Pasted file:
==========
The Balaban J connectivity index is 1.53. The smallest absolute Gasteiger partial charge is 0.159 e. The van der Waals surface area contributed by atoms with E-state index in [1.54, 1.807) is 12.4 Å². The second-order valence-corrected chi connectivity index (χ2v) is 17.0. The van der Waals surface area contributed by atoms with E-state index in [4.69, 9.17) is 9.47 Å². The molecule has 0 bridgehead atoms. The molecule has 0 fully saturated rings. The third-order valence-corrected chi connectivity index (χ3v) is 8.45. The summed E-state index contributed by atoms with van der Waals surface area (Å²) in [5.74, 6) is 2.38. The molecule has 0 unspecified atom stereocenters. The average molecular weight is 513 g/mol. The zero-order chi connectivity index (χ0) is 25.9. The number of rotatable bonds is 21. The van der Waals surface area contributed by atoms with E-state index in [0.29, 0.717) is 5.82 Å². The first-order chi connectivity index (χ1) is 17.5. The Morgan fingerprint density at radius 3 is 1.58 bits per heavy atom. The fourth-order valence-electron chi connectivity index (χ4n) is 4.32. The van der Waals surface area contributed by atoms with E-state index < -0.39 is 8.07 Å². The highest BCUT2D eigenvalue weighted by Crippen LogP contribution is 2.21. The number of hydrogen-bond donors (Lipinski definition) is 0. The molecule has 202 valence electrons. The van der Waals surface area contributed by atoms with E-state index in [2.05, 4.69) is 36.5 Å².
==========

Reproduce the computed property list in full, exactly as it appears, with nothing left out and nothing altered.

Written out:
The Balaban J connectivity index is 1.53. The smallest absolute Gasteiger partial charge is 0.159 e. The van der Waals surface area contributed by atoms with E-state index in [1.54, 1.807) is 12.4 Å². The second-order valence-corrected chi connectivity index (χ2v) is 17.0. The van der Waals surface area contributed by atoms with E-state index in [4.69, 9.17) is 9.47 Å². The molecule has 0 bridgehead atoms. The molecule has 0 fully saturated rings. The third-order valence-corrected chi connectivity index (χ3v) is 8.45. The summed E-state index contributed by atoms with van der Waals surface area (Å²) in [5.74, 6) is 2.38. The molecule has 0 unspecified atom stereocenters. The average molecular weight is 513 g/mol. The zero-order chi connectivity index (χ0) is 25.9. The number of rotatable bonds is 21. The van der Waals surface area contributed by atoms with E-state index in [0.29, 0.717) is 5.82 Å². The first-order chi connectivity index (χ1) is 17.5. The Morgan fingerprint density at radius 3 is 1.58 bits per heavy atom. The fourth-order valence-electron chi connectivity index (χ4n) is 4.32. The van der Waals surface area contributed by atoms with E-state index < -0.39 is 8.07 Å². The highest BCUT2D eigenvalue weighted by Crippen LogP contribution is 2.21. The number of hydrogen-bond donors (Lipinski definition) is 0. The molecule has 202 valence electrons. The van der Waals surface area contributed by atoms with E-state index in [2.05, 4.69) is 36.5 Å².